Suppose Paul is almost right - by analogy with "here endeth the first lesson". Always preferred "here endeth the second lesson" myself, FWIW. Especially on a Wednesday. That meant we had survived double maths and reached break.
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nordmann
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PostSubject: Re: Vanished Countries - any we'd like back?   Sun 18 Sep 2016, 10:15

@Priscilla wrote:
So who's going to explain about 'eth' to Paul? One of you non-church goers - go on!. Te He.

Paul, I refer you to Chapter 22, Verse 3 of the Book of Asterix ...

The Bible

PS. I see I spelt (in Norwegian the past tense of "to play") it wrong anyway, and it should have been "Hereendeththelesson". Enda et spill jeg har spelt helt feilt, igjen ...

PPS. (It takes a little while to download but it's worth the wait)
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PostSubject: Re: Vanished Countries - any we'd like back?   Mon 19 Sep 2016, 21:29

Nordmann, Gil and Priscilla,

now I see...and I found it myself on the internet!!
https://en.wiktionary.org/wiki/endeth

And has it something to do with the Dutch: "En hier eind-igt de eerste les" or even in German: "Und hier end-et die erste Stunde"

Kind regards from Paul.
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PostSubject: Re: Vanished Countries - any we'd like back?   Mon 19 Sep 2016, 21:48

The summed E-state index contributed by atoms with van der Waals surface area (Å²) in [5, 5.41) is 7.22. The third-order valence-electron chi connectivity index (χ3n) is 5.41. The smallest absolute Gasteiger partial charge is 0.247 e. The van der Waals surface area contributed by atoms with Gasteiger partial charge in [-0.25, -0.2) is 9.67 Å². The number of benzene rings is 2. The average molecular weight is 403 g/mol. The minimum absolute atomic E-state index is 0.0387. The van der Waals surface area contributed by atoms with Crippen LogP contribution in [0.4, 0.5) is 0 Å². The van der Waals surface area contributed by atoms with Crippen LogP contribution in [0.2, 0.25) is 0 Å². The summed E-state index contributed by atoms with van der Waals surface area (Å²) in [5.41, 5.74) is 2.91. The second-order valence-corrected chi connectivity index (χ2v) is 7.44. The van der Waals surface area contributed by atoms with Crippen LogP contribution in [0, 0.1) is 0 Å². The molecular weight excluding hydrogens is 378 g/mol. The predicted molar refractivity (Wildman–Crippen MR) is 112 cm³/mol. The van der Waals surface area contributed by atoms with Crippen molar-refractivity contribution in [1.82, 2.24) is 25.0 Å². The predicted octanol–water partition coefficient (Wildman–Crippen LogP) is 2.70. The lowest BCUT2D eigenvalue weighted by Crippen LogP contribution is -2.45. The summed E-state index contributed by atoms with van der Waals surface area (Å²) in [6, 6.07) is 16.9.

I'd like to enter a plea for the return of Doggerland.

http://www.telegraph.co.uk/news/earth/environment/archaeology/11836627/British-Atlantis-archaeologists-begin-exploring-lost-world-of-Doggerland.html

If only to confound Brexiteers and other Euroseptics.
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PostSubject: Re: Vanished Countries - any we'd like back?   Tue 20 Sep 2016, 08:04

Apparently you can blame Norway for losing Doggerland:

The 6,100 BCE Tsunami
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PostSubject: Re: Vanished Countries - any we'd like back?   Tue 20 Sep 2016, 08:50

We may be about to lose the first country to seas rising due to climate change. A Tuvalu resident recently was denied refugee status into New Zealand when he asked for it on those grounds.  I think the time is fast approaching when NZ will need to take in all the residents of Tuvalu, just over 10,000.
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Nielsen
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PostSubject: Re: Vanished Countries - any we'd like back?   Tue 20 Sep 2016, 16:59

@nordmann wrote:
@Priscilla wrote:
So who's going to explain about 'eth' to Paul? One of you non-church goers - go on!. Te He.

Paul, I refer you to Chapter 22, Verse 3 of the Book of Asterix ...

The Bible

PS. I see I spelt (in Norwegian the past tense of "to play") it wrong anyway, and it should have been "Hereendeththelesson". Enda et spill jeg har spelt helt feilt, igjen ...

PPS. (It takes a little while to download but it's worth the wait)


Thank you for this reference [ought this here - according to Priscilla - to be spelled 'reverence'?] to this Asterician Bible, much appreciated.

A comparison of the Danish editions of 'Asterix in Britain', show the sentence 'Here's a toast to our Gallic friends/brothers' [I don't recall which, and am presently too lazy to check] 1st ed. with the meaning of 'toast' as the greeting - a raised cup - and in the 2nd a raised piece of bread.